She turned to her Guardian, her eyes wide and panicked, “Elseron!”  It was a desperate plea, a cry for help that she hadn’t intended.  He understood.

“I will be back,” he said, brushing a strong hand against her cheek as he bolted from her chambers and down the labyrinthine hallways.

She stood in the middle of her chambers, suddenly feeling claustrophobic and paranoid.  The room felt smaller, though she knew it to be large and spacious.  The silken bed sheets and enormous dresser mirror seemed to be crowding in on her, her reflection was pale and disheveled.  Her robe hung off one shoulder, revealing the narrow line of a sleeping gown strap.  She felt an overwhelming need to dress, and instead of questioning it, she gave in.

Instead of a dress, as was her usual, she opted for her yoga shorts and fitted t-shirt that she often used in her training exercises with Phaedos.  She cinched the knot for her tennis shoes just as her door opened once again.  Lifting her gaze, she expected to see Elseron.

Instead, Elve let herself into Atlas’ chambers with a sly smirk and a malicious twinkle to her emerald eyes.  “Afternoon, dearest Queen,” she purred.

The room darkened, and Atlas realized the fire was going out.  She wanted to rekindle it, suddenly less than comfortable with being in a somewhat dark room with Elve.

There were no vampires hiding in her shadows, ready to pounce; and this realization struck her with a profound unsettling.  She wanted the beast to have her back.  She wanted her god standing in her doorway, taught and silent and merciless.  She wanted the comfort of his darkness nearby.

She thought of his sapphire eyes and suddenly, everything changed.

She rose from her seat and strode over to the fireplace casually, as if Elve’s presence didn’t set her nerves on edge.  The hardest part was disguising the subtle quiver to her hands.  “What is it, Elve?  I’m busy.”

She stirred the embers until they sparked to life.  She added another couple logs and poked at them.


There was blood everywhere.

Their scouting mission had not gone as well as it could have, but Phaedos knew better than to ever expect anything to go that well.  They’d left the mansion armed, that was all he had needed to know.

He never went anywhere armed unless he was expecting to have to use the weaponry at his disposal.

They had managed to track a group of the Lycans to the west wall of the mansion.  There were a ridiculous number of them; the group they had found was over thirty in number, and Dante had smelled other groups in different directions.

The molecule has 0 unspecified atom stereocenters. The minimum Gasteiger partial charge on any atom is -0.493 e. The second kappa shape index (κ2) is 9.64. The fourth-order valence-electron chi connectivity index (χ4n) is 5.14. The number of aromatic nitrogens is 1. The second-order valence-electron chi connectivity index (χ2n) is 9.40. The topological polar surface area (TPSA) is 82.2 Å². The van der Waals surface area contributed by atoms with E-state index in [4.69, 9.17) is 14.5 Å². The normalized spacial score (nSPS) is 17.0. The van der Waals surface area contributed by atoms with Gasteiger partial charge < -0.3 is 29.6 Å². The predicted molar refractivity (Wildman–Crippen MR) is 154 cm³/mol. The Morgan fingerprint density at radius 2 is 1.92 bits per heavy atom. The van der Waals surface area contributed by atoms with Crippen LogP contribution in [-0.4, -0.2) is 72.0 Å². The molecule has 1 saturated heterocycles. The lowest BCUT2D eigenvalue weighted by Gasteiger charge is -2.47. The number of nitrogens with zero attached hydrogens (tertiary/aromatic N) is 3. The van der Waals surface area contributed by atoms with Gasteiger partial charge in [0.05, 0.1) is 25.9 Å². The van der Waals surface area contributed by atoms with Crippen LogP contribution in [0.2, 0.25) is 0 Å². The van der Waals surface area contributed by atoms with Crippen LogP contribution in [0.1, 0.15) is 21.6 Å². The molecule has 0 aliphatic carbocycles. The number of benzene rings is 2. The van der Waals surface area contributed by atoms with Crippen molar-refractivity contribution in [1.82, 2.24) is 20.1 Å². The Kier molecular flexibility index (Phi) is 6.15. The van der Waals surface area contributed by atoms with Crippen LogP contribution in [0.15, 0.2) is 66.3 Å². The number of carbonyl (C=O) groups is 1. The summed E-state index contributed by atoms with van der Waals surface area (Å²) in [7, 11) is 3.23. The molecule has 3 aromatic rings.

They didn’t have enough men to track them all.  He had radioed in to tell the Atlantean Guards to quadruple forces in all wings, but he didn’t know what else he could do.  He hoped Elseron was paying attention.

Phaedos ducked an oncoming attack – the Lycan overshot and swung himself around with the momentum of his punch, and Phaedos kicked him in the knee.  The crack was enough to tell him the Lycan would not be getting up any time soon, but it wasn’t enough.  As the beast went down, half-shifted into wolf form, he supposed so the healing would be faster, Phaedos brought his knee up and slammed it into the Lycan’s jaw.

He watched teeth go flying and vanish into the roots and foliage of the forest floor.

He slid his hunting knife from its sheath on his back and brought it down in one strong motion, slicing clean through the Lycan’s spinal column and severing its head from its body.

He kicked the body over, no longer having any interest in it.  His eyes scanned the nearby area for the hulking bear form of his only ally in the woods.  He didn’t see Dante, but he could hear him.  He followed the roaring deeper into the forest.

It wasn’t long before he found the bear.  Ripping through two already-shifted wolves, one on each side; his giant paws slicing them into chunks; it seemed they were the last of the more-than-thirty group.  Phaedos smiled.  It was nice to see a job well done.